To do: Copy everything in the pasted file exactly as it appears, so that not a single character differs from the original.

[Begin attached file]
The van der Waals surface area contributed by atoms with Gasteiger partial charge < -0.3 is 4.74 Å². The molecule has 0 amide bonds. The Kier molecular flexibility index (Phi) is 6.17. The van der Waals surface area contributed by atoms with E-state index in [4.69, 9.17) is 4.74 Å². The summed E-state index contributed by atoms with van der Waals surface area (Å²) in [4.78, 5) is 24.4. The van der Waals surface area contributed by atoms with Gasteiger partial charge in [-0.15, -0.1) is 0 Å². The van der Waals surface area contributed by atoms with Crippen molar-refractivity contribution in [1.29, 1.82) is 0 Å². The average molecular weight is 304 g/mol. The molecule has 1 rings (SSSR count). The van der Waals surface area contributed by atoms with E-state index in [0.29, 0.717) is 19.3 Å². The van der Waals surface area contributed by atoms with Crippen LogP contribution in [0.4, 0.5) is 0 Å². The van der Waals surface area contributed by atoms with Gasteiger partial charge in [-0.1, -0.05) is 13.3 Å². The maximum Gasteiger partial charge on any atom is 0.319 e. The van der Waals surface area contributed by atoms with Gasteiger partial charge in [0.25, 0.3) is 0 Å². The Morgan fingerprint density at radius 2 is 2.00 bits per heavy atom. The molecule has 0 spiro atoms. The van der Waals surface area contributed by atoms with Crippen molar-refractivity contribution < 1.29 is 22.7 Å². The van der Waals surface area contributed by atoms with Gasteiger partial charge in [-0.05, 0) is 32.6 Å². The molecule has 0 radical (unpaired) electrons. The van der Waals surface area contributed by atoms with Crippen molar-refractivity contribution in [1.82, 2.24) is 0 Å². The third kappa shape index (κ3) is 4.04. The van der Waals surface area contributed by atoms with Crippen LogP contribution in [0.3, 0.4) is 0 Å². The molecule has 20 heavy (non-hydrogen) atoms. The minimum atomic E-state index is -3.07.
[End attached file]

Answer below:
The van der Waals surface area contributed by atoms with Gasteiger partial charge < -0.3 is 4.74 Å². The molecule has 0 amide bonds. The Kier molecular flexibility index (Phi) is 6.17. The van der Waals surface area contributed by atoms with E-state index in [4.69, 9.17) is 4.74 Å². The summed E-state index contributed by atoms with van der Waals surface area (Å²) in [4.78, 5) is 24.4. The van der Waals surface area contributed by atoms with Gasteiger partial charge in [-0.15, -0.1) is 0 Å². The van der Waals surface area contributed by atoms with Crippen molar-refractivity contribution in [1.29, 1.82) is 0 Å². The average molecular weight is 304 g/mol. The molecule has 1 rings (SSSR count). The van der Waals surface area contributed by atoms with E-state index in [0.29, 0.717) is 19.3 Å². The van der Waals surface area contributed by atoms with Crippen LogP contribution in [0.4, 0.5) is 0 Å². The van der Waals surface area contributed by atoms with Gasteiger partial charge in [-0.1, -0.05) is 13.3 Å². The maximum Gasteiger partial charge on any atom is 0.319 e. The van der Waals surface area contributed by atoms with Gasteiger partial charge in [0.25, 0.3) is 0 Å². The Morgan fingerprint density at radius 2 is 2.00 bits per heavy atom. The molecule has 0 spiro atoms. The van der Waals surface area contributed by atoms with Crippen molar-refractivity contribution < 1.29 is 22.7 Å². The van der Waals surface area contributed by atoms with Gasteiger partial charge in [-0.05, 0) is 32.6 Å². The molecule has 0 radical (unpaired) electrons. The van der Waals surface area contributed by atoms with Crippen molar-refractivity contribution in [1.82, 2.24) is 0 Å². The third kappa shape index (κ3) is 4.04. The van der Waals surface area contributed by atoms with Crippen LogP contribution in [0.3, 0.4) is 0 Å². The molecule has 20 heavy (non-hydrogen) atoms. The minimum atomic E-state index is -3.07.